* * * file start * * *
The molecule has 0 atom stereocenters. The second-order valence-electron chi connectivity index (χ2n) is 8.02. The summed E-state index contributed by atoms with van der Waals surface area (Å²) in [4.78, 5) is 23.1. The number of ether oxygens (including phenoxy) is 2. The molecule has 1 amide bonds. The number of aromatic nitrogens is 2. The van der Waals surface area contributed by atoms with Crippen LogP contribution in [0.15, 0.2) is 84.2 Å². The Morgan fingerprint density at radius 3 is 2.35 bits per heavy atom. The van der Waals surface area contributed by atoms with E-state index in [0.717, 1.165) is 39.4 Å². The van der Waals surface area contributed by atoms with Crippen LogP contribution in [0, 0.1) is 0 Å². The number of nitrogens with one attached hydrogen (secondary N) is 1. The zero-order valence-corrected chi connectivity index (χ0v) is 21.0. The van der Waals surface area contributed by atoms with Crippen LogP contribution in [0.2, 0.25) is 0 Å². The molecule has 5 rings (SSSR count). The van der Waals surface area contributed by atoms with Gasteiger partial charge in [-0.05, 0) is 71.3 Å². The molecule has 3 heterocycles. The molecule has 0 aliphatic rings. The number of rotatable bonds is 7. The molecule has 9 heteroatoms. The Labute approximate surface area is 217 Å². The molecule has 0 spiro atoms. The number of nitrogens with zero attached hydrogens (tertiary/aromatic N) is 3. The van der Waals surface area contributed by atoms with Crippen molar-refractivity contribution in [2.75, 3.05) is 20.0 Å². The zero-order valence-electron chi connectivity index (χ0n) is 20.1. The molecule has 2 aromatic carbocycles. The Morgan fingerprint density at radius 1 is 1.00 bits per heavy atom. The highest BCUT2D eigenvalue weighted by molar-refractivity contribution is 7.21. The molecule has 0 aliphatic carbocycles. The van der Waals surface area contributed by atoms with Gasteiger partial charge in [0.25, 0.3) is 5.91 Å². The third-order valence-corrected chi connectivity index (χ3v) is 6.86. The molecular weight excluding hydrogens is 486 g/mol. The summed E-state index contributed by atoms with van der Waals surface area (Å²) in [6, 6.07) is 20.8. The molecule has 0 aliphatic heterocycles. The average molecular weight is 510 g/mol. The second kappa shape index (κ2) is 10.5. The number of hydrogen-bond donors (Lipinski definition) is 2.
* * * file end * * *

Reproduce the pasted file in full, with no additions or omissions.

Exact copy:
The molecule has 0 atom stereocenters. The second-order valence-electron chi connectivity index (χ2n) is 8.02. The summed E-state index contributed by atoms with van der Waals surface area (Å²) in [4.78, 5) is 23.1. The number of ether oxygens (including phenoxy) is 2. The molecule has 1 amide bonds. The number of aromatic nitrogens is 2. The van der Waals surface area contributed by atoms with Crippen LogP contribution in [0.15, 0.2) is 84.2 Å². The Morgan fingerprint density at radius 3 is 2.35 bits per heavy atom. The van der Waals surface area contributed by atoms with E-state index in [0.717, 1.165) is 39.4 Å². The van der Waals surface area contributed by atoms with Crippen LogP contribution in [0, 0.1) is 0 Å². The number of nitrogens with one attached hydrogen (secondary N) is 1. The zero-order valence-corrected chi connectivity index (χ0v) is 21.0. The van der Waals surface area contributed by atoms with Crippen LogP contribution in [0.2, 0.25) is 0 Å². The molecule has 5 rings (SSSR count). The van der Waals surface area contributed by atoms with Gasteiger partial charge in [-0.05, 0) is 71.3 Å². The molecule has 3 heterocycles. The molecule has 0 aliphatic rings. The number of rotatable bonds is 7. The molecule has 9 heteroatoms. The Labute approximate surface area is 217 Å². The molecule has 0 spiro atoms. The number of nitrogens with zero attached hydrogens (tertiary/aromatic N) is 3. The van der Waals surface area contributed by atoms with Crippen molar-refractivity contribution in [2.75, 3.05) is 20.0 Å². The zero-order valence-electron chi connectivity index (χ0n) is 20.1. The molecule has 2 aromatic carbocycles. The Morgan fingerprint density at radius 1 is 1.00 bits per heavy atom. The highest BCUT2D eigenvalue weighted by molar-refractivity contribution is 7.21. The molecule has 0 aliphatic carbocycles. The van der Waals surface area contributed by atoms with Gasteiger partial charge in [0.25, 0.3) is 5.91 Å². The third-order valence-corrected chi connectivity index (χ3v) is 6.86. The molecular weight excluding hydrogens is 486 g/mol. The summed E-state index contributed by atoms with van der Waals surface area (Å²) in [6, 6.07) is 20.8. The molecule has 0 aliphatic heterocycles. The average molecular weight is 510 g/mol. The second kappa shape index (κ2) is 10.5. The number of hydrogen-bond donors (Lipinski definition) is 2.